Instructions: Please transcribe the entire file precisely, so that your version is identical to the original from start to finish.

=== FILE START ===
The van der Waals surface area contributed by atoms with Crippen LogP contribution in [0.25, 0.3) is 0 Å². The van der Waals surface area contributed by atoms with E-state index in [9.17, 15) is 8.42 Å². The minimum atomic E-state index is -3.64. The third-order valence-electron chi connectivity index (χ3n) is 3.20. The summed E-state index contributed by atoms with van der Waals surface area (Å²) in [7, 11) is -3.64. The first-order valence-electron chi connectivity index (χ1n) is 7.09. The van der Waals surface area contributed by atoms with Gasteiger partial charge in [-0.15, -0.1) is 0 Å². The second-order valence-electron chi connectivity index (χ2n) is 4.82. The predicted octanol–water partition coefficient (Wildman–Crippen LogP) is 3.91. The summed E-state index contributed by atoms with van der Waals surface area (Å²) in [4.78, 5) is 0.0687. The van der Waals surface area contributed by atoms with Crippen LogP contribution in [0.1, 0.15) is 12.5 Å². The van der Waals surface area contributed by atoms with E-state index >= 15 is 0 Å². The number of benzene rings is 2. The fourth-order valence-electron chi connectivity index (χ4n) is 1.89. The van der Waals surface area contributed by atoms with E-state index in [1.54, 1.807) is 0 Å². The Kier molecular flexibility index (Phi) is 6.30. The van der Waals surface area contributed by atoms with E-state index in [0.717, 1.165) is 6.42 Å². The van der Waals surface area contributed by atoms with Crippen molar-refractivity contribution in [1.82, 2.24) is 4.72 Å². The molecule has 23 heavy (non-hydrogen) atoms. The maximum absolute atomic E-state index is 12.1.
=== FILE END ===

The van der Waals surface area contributed by atoms with Crippen LogP contribution in [0.25, 0.3) is 0 Å². The van der Waals surface area contributed by atoms with E-state index in [9.17, 15) is 8.42 Å². The minimum atomic E-state index is -3.64. The third-order valence-electron chi connectivity index (χ3n) is 3.20. The summed E-state index contributed by atoms with van der Waals surface area (Å²) in [7, 11) is -3.64. The first-order valence-electron chi connectivity index (χ1n) is 7.09. The van der Waals surface area contributed by atoms with Gasteiger partial charge in [-0.15, -0.1) is 0 Å². The second-order valence-electron chi connectivity index (χ2n) is 4.82. The predicted octanol–water partition coefficient (Wildman–Crippen LogP) is 3.91. The summed E-state index contributed by atoms with van der Waals surface area (Å²) in [4.78, 5) is 0.0687. The van der Waals surface area contributed by atoms with Crippen LogP contribution in [0.1, 0.15) is 12.5 Å². The van der Waals surface area contributed by atoms with E-state index >= 15 is 0 Å². The number of benzene rings is 2. The fourth-order valence-electron chi connectivity index (χ4n) is 1.89. The van der Waals surface area contributed by atoms with E-state index in [1.54, 1.807) is 0 Å². The Kier molecular flexibility index (Phi) is 6.30. The van der Waals surface area contributed by atoms with E-state index in [0.717, 1.165) is 6.42 Å². The van der Waals surface area contributed by atoms with Crippen molar-refractivity contribution in [1.82, 2.24) is 4.72 Å². The molecule has 23 heavy (non-hydrogen) atoms. The maximum absolute atomic E-state index is 12.1.